Community Gardens « Archive

Posted on 05 February 2013 by

Looking Back at the History of Community Gardens and Learning from It

Photo Credit: Our Urban Eden Community Garden by Anna used under CC BY-NC-ND 2.0

By Mindy McIntosh-Shetter

How I love history.

I have come to realize that to move along life one needs to look at the past and understand it before we can move forward.

In my opinion, mistakes are made when we never look at the past and learn from it. The same goes with gardening.

A few years ago, I was enlightened with a saying, which at first shocked me. I am one of those individuals that is a habit keeper.

If it works why change it has in the past been my motto but this saying made a lot of sense so I decided to give it a try. Lo and behold, it worked; so today I live by this simple but complicated motto. The motto I refer to is “if you do things they way they have always been done, then you will get what you have always gotten. “

At this point, one may wonder what this has to do with community garden history. The answer will be clear to you soon after we take a walk down the garden lane past the community gardens of the past.

The first concept of community gardens Read the rest of this entry »

Posted on 03 February 2013 by

Community Gardens – A Gathering Place for the Generations

Photo Credit: Kale by Clyde Robinson used under CC BY 2.0

By Mindy McIntosh-Shetter

This is the second year for The Charlestown Community Gardens and the first for The Maxwell Project.

While this year’s experience was different then last year’s, it is still a learning experience.

I have learned a lot through this experience and have been a little frustrated at times.

But communities were not built in a day nor will the gardens associated with them spring up over night.

The present research I am doing through a survey I created for my Masters degree has backed up several of my challenges I have faced this year. The first one is what exactly is a community garden. This term is very broad and depends on the end use or what you hope to get out of the garden. In my research I have found 7 different types of community gardens and each one is unique in itself.

While the term “land” is used in the description of each garden type, do not feel that you have to garden in the traditional manner. Today’s community gardens can be built right into the land or raised beds can be used.

Also, do not fret if your community garden falls into Read the rest of this entry »

Posted on 21 June 2012 by

The Community that Changed Children’s Lives One Garden at a Time

By Mindy McIntosh-Shetter

Last year, I started the Charlestown Community Gardens in Indiana.

It was a great experience that taught me a lot about human nature.

Our community garden space, not only, provided raised beds for gardening but also created an atmosphere by which like-minded people could gather.

By the end of the gardening season, we were all ready preparing for next year’s garden space.

The Charlestown Community Garden phase II occurred on April 1, 2012. The weather was not prefect, as a matter of fact it rained earlier in the day, but as every gardener knows the garden must go on so we went out anyway.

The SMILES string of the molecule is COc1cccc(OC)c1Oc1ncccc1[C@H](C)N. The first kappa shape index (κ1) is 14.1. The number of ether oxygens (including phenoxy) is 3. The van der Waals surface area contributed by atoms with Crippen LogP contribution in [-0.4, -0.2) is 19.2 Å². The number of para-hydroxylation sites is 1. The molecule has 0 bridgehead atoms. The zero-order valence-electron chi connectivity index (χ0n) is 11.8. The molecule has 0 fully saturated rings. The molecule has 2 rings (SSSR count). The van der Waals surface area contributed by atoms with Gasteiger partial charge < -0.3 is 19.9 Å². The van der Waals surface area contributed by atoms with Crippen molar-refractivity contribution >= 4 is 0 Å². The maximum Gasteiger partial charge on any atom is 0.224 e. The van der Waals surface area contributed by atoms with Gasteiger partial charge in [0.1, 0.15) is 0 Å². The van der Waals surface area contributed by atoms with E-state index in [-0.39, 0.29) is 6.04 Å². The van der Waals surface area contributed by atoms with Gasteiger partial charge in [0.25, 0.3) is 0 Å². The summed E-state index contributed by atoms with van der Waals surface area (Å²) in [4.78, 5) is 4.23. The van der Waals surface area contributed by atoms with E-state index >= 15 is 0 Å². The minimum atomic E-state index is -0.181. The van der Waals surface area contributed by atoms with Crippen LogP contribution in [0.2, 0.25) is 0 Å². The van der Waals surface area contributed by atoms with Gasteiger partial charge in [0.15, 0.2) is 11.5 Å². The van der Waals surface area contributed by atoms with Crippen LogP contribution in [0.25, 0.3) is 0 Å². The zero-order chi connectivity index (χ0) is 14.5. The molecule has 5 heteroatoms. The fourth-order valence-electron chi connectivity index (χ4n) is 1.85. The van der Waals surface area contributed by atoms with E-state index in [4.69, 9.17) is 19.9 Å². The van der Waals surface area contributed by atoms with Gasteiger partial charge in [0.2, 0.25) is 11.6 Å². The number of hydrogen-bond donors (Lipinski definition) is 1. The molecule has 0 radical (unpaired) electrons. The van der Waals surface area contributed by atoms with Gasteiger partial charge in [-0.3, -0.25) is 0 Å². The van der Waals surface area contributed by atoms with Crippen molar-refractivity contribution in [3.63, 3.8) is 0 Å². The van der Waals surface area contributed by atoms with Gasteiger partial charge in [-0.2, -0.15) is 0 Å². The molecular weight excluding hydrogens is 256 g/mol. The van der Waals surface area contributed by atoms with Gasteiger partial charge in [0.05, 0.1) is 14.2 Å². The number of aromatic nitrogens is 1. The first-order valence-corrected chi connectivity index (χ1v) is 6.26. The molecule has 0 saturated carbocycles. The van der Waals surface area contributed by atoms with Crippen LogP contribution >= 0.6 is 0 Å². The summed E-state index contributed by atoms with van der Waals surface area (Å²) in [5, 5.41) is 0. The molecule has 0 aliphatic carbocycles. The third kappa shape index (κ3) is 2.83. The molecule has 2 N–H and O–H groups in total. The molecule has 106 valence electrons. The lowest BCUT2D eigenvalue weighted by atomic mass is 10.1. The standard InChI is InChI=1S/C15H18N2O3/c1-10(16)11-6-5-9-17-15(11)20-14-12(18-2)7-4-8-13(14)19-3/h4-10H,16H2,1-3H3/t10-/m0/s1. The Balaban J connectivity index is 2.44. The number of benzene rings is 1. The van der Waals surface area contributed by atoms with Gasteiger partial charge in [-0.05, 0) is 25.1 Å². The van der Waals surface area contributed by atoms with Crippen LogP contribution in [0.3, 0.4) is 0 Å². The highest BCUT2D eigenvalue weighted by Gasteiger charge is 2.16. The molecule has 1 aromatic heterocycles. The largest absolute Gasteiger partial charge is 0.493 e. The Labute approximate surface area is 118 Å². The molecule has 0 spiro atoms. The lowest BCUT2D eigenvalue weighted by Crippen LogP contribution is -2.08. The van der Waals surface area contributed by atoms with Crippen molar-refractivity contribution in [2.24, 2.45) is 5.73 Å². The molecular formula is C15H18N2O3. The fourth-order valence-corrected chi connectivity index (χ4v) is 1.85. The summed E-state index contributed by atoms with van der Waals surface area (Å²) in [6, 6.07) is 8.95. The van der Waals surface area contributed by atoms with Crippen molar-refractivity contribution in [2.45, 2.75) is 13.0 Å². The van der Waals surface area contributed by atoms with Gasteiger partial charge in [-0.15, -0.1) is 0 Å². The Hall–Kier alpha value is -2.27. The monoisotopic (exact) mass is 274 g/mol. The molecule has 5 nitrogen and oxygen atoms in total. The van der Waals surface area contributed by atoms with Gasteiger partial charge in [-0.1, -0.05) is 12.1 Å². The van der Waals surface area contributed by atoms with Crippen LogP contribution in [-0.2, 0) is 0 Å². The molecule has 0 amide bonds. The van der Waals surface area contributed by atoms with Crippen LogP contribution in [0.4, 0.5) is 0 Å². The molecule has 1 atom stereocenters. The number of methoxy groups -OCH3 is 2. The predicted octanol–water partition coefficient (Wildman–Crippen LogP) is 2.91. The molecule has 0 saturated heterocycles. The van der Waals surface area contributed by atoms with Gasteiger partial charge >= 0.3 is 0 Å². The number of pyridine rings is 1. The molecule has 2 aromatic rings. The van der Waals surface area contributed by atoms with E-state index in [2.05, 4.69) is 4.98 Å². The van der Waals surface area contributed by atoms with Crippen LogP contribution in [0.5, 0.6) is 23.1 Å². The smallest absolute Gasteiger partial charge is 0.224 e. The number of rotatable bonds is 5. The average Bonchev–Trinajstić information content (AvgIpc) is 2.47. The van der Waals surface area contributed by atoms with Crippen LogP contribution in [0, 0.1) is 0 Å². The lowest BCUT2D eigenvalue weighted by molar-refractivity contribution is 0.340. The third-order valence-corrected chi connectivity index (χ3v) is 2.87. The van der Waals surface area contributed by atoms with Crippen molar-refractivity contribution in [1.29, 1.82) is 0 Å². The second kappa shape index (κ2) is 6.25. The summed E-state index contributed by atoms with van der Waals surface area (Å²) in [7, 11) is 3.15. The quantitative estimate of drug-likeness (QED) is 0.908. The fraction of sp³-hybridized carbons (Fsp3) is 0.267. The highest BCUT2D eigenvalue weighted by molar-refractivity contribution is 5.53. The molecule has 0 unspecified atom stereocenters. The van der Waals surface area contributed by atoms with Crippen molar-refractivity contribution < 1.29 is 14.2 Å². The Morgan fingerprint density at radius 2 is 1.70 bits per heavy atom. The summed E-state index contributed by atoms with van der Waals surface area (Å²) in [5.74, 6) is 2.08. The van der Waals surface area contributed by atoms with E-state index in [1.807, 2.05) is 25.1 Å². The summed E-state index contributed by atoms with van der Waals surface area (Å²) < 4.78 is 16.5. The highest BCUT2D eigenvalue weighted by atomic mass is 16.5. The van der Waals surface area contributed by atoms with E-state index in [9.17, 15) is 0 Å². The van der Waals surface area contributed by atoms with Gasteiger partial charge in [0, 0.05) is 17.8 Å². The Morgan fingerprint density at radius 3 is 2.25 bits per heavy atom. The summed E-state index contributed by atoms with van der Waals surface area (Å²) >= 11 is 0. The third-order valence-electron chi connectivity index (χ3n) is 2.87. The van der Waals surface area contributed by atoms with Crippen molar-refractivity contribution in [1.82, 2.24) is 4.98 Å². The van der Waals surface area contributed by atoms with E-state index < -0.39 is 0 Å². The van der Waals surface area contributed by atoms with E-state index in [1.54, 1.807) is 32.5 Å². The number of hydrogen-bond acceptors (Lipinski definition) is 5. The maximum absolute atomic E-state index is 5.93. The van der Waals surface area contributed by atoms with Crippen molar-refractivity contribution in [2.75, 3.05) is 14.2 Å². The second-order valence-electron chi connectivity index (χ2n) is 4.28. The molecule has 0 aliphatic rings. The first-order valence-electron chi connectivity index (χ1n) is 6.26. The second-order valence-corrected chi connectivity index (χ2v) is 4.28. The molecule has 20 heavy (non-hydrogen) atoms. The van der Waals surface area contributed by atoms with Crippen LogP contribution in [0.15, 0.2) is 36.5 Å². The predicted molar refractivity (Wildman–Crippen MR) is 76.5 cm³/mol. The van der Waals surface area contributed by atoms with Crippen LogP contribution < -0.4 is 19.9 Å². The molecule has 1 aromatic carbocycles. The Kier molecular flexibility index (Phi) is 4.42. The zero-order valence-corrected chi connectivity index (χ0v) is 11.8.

It seemed that Ceres, the Greek goddess of agriculture, shined down upon us and made the sun come out. We rolled out landscape cloth, move several tons of rock, laid beds, and filled them with well-seasoned horse manure. All this was accomplished in one day and as we looked at what we had completed, I realized that Read the rest of this entry »

Posted on 13 October 2011 by

How to Keep Unwanted Guests Out of the Garden Space


By Mindy McIntosh-Shetter

The other day, I was out at the community garden and saw my first turkey.

I was told when I started the community garden project in my community that guard turkeys patrolled the area.

How I laughed at this thought.

Guard turkeys on military property. Poetic justice in action I suppose.

As I inspected the raised beds, I noticed the last bed I planted with donated tomatoes had been disturbed. How funny this was to me. The gardens are in the open and no cover is around for them to hide from predators. Who am I to question Mother Nature?

So I repaired the damage, placed some of my hair in t Read the rest of this entry »

Posted on 01 July 2011 by

Gardening For The Generations

By Mindy McIntosh-Shetter

Throughout my community garden project, I noticed a unique trend that I could not explain until recently.

My group consists of a majority of people who are under 30 years of age.

How wonderful I felt and still feel that the youth was getting involved in gardening.

I thought economics was a big factor and the organic food movement pushed these individuals to the community garden. But while my uneducated analysis of the situation was partly correct, it took a little research to find the “roots” of my community gardeners.

Personally, I am on the very backend of the baby-boomer generation. I was raised in an environment that I could do anything without any boundaries. For years, I have felt that I was raised this way because I was an only child but to my dismay that was not necessarily the case.

Baby-boomers were raised to think Read the rest of this entry »

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